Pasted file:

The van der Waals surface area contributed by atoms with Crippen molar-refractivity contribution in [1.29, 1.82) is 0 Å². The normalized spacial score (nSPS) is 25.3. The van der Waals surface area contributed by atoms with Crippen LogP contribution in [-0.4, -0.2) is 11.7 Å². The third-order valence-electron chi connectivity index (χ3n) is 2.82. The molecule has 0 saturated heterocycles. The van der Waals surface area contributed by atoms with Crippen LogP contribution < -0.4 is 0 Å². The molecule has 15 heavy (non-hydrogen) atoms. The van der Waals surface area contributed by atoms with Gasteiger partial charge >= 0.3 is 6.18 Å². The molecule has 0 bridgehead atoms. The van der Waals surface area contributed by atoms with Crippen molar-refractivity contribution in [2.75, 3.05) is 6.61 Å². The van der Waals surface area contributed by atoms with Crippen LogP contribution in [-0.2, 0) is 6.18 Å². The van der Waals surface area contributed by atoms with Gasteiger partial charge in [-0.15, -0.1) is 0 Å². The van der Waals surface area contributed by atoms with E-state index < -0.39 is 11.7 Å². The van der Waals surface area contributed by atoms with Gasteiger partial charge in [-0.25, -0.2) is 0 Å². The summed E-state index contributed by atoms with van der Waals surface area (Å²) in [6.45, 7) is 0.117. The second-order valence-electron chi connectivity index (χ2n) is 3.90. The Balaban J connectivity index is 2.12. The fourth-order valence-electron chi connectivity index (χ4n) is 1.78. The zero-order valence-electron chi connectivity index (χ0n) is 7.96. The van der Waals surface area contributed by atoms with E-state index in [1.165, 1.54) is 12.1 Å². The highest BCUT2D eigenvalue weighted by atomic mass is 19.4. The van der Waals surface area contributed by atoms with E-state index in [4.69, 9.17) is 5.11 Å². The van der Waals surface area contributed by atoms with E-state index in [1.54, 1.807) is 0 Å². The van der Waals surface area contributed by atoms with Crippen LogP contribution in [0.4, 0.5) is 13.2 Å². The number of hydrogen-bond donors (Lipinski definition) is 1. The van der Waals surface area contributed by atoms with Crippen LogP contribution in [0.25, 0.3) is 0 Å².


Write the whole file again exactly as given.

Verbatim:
The van der Waals surface area contributed by atoms with Crippen molar-refractivity contribution in [1.29, 1.82) is 0 Å². The normalized spacial score (nSPS) is 25.3. The van der Waals surface area contributed by atoms with Crippen LogP contribution in [-0.4, -0.2) is 11.7 Å². The third-order valence-electron chi connectivity index (χ3n) is 2.82. The molecule has 0 saturated heterocycles. The van der Waals surface area contributed by atoms with Crippen LogP contribution < -0.4 is 0 Å². The molecule has 15 heavy (non-hydrogen) atoms. The van der Waals surface area contributed by atoms with Gasteiger partial charge >= 0.3 is 6.18 Å². The molecule has 0 bridgehead atoms. The van der Waals surface area contributed by atoms with Crippen molar-refractivity contribution in [2.75, 3.05) is 6.61 Å². The van der Waals surface area contributed by atoms with Crippen LogP contribution in [-0.2, 0) is 6.18 Å². The van der Waals surface area contributed by atoms with Gasteiger partial charge in [-0.15, -0.1) is 0 Å². The van der Waals surface area contributed by atoms with E-state index < -0.39 is 11.7 Å². The van der Waals surface area contributed by atoms with Gasteiger partial charge in [-0.25, -0.2) is 0 Å². The summed E-state index contributed by atoms with van der Waals surface area (Å²) in [6.45, 7) is 0.117. The second-order valence-electron chi connectivity index (χ2n) is 3.90. The Balaban J connectivity index is 2.12. The fourth-order valence-electron chi connectivity index (χ4n) is 1.78. The zero-order valence-electron chi connectivity index (χ0n) is 7.96. The van der Waals surface area contributed by atoms with E-state index in [1.165, 1.54) is 12.1 Å². The highest BCUT2D eigenvalue weighted by atomic mass is 19.4. The van der Waals surface area contributed by atoms with E-state index in [4.69, 9.17) is 5.11 Å². The van der Waals surface area contributed by atoms with E-state index in [1.54, 1.807) is 0 Å². The van der Waals surface area contributed by atoms with Crippen LogP contribution in [0.4, 0.5) is 13.2 Å². The number of hydrogen-bond donors (Lipinski definition) is 1. The van der Waals surface area contributed by atoms with Crippen LogP contribution in [0.25, 0.3) is 0 Å².